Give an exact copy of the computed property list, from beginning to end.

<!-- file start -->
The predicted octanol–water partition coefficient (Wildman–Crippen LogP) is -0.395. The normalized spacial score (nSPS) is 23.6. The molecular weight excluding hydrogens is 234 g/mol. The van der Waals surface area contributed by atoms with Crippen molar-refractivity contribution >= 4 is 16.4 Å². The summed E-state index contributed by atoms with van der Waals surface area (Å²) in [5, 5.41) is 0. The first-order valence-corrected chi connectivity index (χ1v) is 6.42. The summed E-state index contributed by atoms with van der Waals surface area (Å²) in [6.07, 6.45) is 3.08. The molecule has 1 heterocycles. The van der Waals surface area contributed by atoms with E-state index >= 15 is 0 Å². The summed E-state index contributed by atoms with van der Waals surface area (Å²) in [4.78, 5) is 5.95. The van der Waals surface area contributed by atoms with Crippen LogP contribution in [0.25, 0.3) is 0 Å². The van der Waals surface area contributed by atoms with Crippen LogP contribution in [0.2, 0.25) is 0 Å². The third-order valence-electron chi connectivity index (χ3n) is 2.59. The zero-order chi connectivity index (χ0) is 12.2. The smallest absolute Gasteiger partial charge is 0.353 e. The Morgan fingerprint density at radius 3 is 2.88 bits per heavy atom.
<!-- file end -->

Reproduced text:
The predicted octanol–water partition coefficient (Wildman–Crippen LogP) is -0.395. The normalized spacial score (nSPS) is 23.6. The molecular weight excluding hydrogens is 234 g/mol. The van der Waals surface area contributed by atoms with Crippen molar-refractivity contribution >= 4 is 16.4 Å². The summed E-state index contributed by atoms with van der Waals surface area (Å²) in [5, 5.41) is 0. The first-order valence-corrected chi connectivity index (χ1v) is 6.42. The summed E-state index contributed by atoms with van der Waals surface area (Å²) in [6.07, 6.45) is 3.08. The molecule has 1 heterocycles. The van der Waals surface area contributed by atoms with E-state index >= 15 is 0 Å². The summed E-state index contributed by atoms with van der Waals surface area (Å²) in [4.78, 5) is 5.95. The van der Waals surface area contributed by atoms with Crippen LogP contribution in [0.25, 0.3) is 0 Å². The van der Waals surface area contributed by atoms with Crippen LogP contribution in [0.2, 0.25) is 0 Å². The third-order valence-electron chi connectivity index (χ3n) is 2.59. The zero-order chi connectivity index (χ0) is 12.2. The smallest absolute Gasteiger partial charge is 0.353 e. The Morgan fingerprint density at radius 3 is 2.88 bits per heavy atom.